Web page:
Samuel de Champlain was a prominent French explorer who was the first European to map and describe various places in North America, mostly in present day Canada. He is famous as the founder of the area which was colonized by France and became known as New France or French North America. Here are 10 facts interesting facts about the ‘Father of New France‘.
#1 SAMUEL WAS BORN IN A FAMILY OF MARINERS
Samuel was born in Brouage, a small port town in France. Exact year of his birth is not known. It is most likely around 1570. His father and uncle were navigators and hence he had early exposure in the field. He learned to navigate, draw, make nautical charts, and write practical reports. He served the army of King Henry IV during the French religious wars in Brittany. He began as a caretaker of horses but was soon adept with firearms and even took part in combat.
#2 HIS FIRST MAJOR VOYAGE WAS WITH HIS UNCLE
In 1598, Samuel’s uncle’s ship, Saint-Julien traveled to Cadiz to transport Spanish troops and then it accompanied a large Spanish fleet to the West Indies. Samuel accompanied his uncle during this journey and had the opportunity to see or hear about Spanish holdings from the Caribbean to Mexico City. He made an illustrated report of what he learned during the trip and presented it to King Henry. The King rewarded Champlain with an annual pension.
#3 HE SERVED IN HENRY’S COURT AS A GEOGRAPHER
From 1601 to 1603, Samuel served in the court of King Henry as a geographer. Part of his duty was to travel to French ports and during these visits he learned a lot about North America from the fishermen.
#4 HE FIRST LANDED IN NORTH AMERICA IN 1603
Champlain’s first trip to North America was as an observer on a fur-trading expedition led by François Gravé Du Pont. They became close friends and Du Pont taught Champlain about navigation in North America and how to deal with the natives there. On his return Samuel wrote an account of his travels in New France or French North America made in the year 1603.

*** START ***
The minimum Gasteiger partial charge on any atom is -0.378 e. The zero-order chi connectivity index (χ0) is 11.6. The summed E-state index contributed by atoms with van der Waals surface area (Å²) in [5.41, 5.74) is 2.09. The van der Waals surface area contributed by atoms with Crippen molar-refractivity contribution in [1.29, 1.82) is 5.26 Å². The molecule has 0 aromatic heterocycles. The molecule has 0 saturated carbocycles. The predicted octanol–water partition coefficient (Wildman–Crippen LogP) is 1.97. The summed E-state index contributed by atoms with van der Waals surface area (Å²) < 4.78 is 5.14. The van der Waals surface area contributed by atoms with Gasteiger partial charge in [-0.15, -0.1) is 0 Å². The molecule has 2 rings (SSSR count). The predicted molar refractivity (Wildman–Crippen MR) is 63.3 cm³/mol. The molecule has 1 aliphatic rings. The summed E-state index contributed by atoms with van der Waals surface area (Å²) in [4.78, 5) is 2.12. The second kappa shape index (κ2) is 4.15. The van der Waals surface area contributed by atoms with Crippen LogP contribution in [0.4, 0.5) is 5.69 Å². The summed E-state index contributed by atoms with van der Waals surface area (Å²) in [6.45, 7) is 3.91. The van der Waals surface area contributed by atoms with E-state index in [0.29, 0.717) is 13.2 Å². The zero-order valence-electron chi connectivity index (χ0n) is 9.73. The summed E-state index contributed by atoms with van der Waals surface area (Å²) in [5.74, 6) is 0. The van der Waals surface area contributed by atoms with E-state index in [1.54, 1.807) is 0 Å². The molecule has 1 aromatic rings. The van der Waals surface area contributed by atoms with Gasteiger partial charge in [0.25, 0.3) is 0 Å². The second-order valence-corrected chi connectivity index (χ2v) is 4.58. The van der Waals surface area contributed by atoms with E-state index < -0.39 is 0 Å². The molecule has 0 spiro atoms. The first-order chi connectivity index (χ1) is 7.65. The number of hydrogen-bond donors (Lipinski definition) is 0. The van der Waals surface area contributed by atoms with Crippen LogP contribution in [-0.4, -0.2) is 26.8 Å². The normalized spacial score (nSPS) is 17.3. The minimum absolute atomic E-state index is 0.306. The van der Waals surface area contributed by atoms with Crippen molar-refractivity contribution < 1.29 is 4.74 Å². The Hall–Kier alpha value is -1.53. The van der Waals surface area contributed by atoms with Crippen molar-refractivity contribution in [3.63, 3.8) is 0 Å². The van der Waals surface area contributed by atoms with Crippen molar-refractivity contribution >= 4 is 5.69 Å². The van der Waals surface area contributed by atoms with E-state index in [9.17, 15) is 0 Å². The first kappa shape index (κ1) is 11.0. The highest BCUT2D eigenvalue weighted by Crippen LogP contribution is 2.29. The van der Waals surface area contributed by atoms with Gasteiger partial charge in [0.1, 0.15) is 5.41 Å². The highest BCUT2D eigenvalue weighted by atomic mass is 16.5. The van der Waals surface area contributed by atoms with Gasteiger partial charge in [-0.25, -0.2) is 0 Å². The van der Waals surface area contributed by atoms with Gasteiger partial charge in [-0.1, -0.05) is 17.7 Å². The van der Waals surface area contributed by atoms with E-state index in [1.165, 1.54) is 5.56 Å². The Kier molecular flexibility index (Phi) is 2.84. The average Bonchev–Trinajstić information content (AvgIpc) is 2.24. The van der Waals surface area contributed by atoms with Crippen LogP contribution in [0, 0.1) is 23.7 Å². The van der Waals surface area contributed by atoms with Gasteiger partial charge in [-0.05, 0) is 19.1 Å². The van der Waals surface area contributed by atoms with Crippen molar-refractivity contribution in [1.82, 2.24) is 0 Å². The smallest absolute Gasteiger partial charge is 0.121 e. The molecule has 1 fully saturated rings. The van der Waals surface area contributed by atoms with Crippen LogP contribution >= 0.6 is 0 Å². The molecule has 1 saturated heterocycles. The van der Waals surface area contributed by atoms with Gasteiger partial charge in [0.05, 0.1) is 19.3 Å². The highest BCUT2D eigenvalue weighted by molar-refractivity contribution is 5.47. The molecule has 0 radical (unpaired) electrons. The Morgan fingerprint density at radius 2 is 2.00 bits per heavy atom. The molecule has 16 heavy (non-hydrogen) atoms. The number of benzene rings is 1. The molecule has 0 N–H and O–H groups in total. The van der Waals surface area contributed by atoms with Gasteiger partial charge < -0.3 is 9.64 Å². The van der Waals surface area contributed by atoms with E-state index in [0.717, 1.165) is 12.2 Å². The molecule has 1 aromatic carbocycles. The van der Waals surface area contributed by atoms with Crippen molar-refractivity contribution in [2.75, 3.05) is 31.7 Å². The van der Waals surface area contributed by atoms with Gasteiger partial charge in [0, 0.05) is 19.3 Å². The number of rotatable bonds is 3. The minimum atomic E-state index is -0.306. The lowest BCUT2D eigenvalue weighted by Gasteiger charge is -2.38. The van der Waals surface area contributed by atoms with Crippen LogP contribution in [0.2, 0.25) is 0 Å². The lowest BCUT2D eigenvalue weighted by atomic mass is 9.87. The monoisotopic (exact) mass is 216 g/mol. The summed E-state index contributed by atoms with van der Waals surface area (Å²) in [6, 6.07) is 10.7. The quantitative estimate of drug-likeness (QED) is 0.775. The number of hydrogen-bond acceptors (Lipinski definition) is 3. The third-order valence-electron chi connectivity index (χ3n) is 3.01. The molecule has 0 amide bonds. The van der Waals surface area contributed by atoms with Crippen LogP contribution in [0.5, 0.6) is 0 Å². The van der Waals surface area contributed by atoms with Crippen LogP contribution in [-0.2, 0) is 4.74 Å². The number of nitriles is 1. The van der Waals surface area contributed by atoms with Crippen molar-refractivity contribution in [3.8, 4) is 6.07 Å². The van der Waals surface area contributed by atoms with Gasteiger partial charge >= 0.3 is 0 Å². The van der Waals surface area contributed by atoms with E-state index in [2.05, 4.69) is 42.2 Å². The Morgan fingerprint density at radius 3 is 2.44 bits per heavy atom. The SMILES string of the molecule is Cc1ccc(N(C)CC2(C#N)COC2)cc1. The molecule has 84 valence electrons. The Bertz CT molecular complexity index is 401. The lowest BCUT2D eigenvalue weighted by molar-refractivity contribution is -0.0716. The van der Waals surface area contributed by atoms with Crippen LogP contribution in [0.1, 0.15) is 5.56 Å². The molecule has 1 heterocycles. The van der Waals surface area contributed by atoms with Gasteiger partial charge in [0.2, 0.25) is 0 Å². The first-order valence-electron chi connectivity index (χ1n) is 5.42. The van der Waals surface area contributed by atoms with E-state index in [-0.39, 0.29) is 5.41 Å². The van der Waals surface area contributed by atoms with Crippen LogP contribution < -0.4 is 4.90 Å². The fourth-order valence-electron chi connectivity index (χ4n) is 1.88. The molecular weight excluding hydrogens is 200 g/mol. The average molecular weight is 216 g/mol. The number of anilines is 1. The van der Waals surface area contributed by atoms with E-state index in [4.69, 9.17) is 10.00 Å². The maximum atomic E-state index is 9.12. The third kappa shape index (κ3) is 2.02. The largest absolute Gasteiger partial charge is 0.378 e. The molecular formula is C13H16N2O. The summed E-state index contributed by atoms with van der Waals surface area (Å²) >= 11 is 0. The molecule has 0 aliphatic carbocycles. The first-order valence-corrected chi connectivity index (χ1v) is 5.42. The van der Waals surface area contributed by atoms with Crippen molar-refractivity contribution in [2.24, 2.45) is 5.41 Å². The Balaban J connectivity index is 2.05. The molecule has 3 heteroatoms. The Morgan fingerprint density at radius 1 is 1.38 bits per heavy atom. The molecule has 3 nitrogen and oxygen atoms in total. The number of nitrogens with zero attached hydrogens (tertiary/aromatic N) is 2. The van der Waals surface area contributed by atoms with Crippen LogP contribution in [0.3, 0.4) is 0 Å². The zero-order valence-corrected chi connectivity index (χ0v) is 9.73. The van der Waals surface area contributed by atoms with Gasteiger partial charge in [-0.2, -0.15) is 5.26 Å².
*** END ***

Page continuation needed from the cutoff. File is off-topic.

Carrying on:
#5 He IS KNOWN AS ‘THE FATHER OF NEW FRANCE’
Champlain made several trips to North America exploring various places including the Great Lakes. He wrote vivid descriptions of the areas he explored becoming the first person to write about the beautiful lakes, Ottawa River and other important areas in North America. After 1620, under the instructions of King Louis XIII, Samuel became administrator of New France and stopped further exploration. He was the de facto Governor of New France till his death in 1635. He is known as ‘The Father of New France’.
#6 He FOUNDED THE CANADIAN CITY OF QUEBEC
In 1608, Champlain landed at the ‘point of Quebec’. Here he created an area to serve as a fort in which he erected three main wooden buildings, each two stories tall. This was the very beginning of Quebec City, which is now the capital of the Canadian province of Quebec and occupies more than 480 kilometer squares of area. Champlain’s buildings are now located in Old Quebec.
#7 HE MAPPED LAKE CHAMPLAIN
Champlain made good relations with the natives who requested him to help them in their war against the Iroquois, who lived farther south. While looking for the Iroquois, Champlain became the first European to map a large body of water in the region which was later named Lake Champlain after him. He did encounter the Iroquois and even killed two of their chiefs with a single shot (as per his account of the battle).
#8 HIS WIFE WAS 31 YEARS YOUNGER TO HIM
After the assassination of King Henry in 1610, his wife Marie de’ Medici ruled France till their son grew up. She didn’t have any interest in Champlain’s pursuits. So, in order to gain access to the court, Champlain married the daughter of a prominent courtier. Her name was Helene Boullé. She was only twelve years old, 31 years younger to Champlain.
#9 HIS WIFE BECAME A NUN AFTER HIS DEATH
Though Samuel’s relationship with his wife was initially troubled, it improved with time. They didn’t have any children of their own although Champlain did adopt three Montagnais girls named Faith, Hope and Charity in the winter of 1627-28. After Champlain’s death in 1635, his wife became a nun.
#10 HE REMAINS A POPULAR FIGURE IN CANADA
Champlain remains an important figure in the history of Canada as he was the first to make an accurate map of the coast and helped in establishing the settlements. Several monuments have been established in his memory and many places have been named in his honor including Lake Champlain, Champlain Valley and Champlain Bridge.